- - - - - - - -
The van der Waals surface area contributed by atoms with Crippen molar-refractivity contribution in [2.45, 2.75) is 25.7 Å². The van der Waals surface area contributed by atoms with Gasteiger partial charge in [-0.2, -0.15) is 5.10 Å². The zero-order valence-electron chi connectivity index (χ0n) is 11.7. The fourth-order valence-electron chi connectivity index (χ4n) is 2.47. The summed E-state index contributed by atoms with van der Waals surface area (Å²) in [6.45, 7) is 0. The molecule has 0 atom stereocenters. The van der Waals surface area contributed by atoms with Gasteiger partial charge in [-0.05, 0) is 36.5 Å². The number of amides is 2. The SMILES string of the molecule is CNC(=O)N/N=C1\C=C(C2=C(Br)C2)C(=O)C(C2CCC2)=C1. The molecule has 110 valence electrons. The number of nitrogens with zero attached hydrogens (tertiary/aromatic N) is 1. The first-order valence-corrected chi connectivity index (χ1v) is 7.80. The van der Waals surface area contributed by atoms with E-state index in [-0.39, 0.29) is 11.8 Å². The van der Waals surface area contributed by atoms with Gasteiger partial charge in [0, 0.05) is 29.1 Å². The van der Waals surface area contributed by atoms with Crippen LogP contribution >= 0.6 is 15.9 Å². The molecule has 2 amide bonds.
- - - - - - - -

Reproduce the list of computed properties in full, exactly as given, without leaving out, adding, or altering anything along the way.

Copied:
The van der Waals surface area contributed by atoms with Crippen molar-refractivity contribution in [2.45, 2.75) is 25.7 Å². The van der Waals surface area contributed by atoms with Gasteiger partial charge in [-0.2, -0.15) is 5.10 Å². The zero-order valence-electron chi connectivity index (χ0n) is 11.7. The fourth-order valence-electron chi connectivity index (χ4n) is 2.47. The summed E-state index contributed by atoms with van der Waals surface area (Å²) in [6.45, 7) is 0. The molecule has 0 atom stereocenters. The van der Waals surface area contributed by atoms with Gasteiger partial charge in [-0.05, 0) is 36.5 Å². The number of amides is 2. The SMILES string of the molecule is CNC(=O)N/N=C1\C=C(C2=C(Br)C2)C(=O)C(C2CCC2)=C1. The molecule has 110 valence electrons. The number of nitrogens with zero attached hydrogens (tertiary/aromatic N) is 1. The first-order valence-corrected chi connectivity index (χ1v) is 7.80. The van der Waals surface area contributed by atoms with E-state index in [-0.39, 0.29) is 11.8 Å². The van der Waals surface area contributed by atoms with Gasteiger partial charge in [0, 0.05) is 29.1 Å². The van der Waals surface area contributed by atoms with Crippen LogP contribution >= 0.6 is 15.9 Å². The molecule has 2 amide bonds.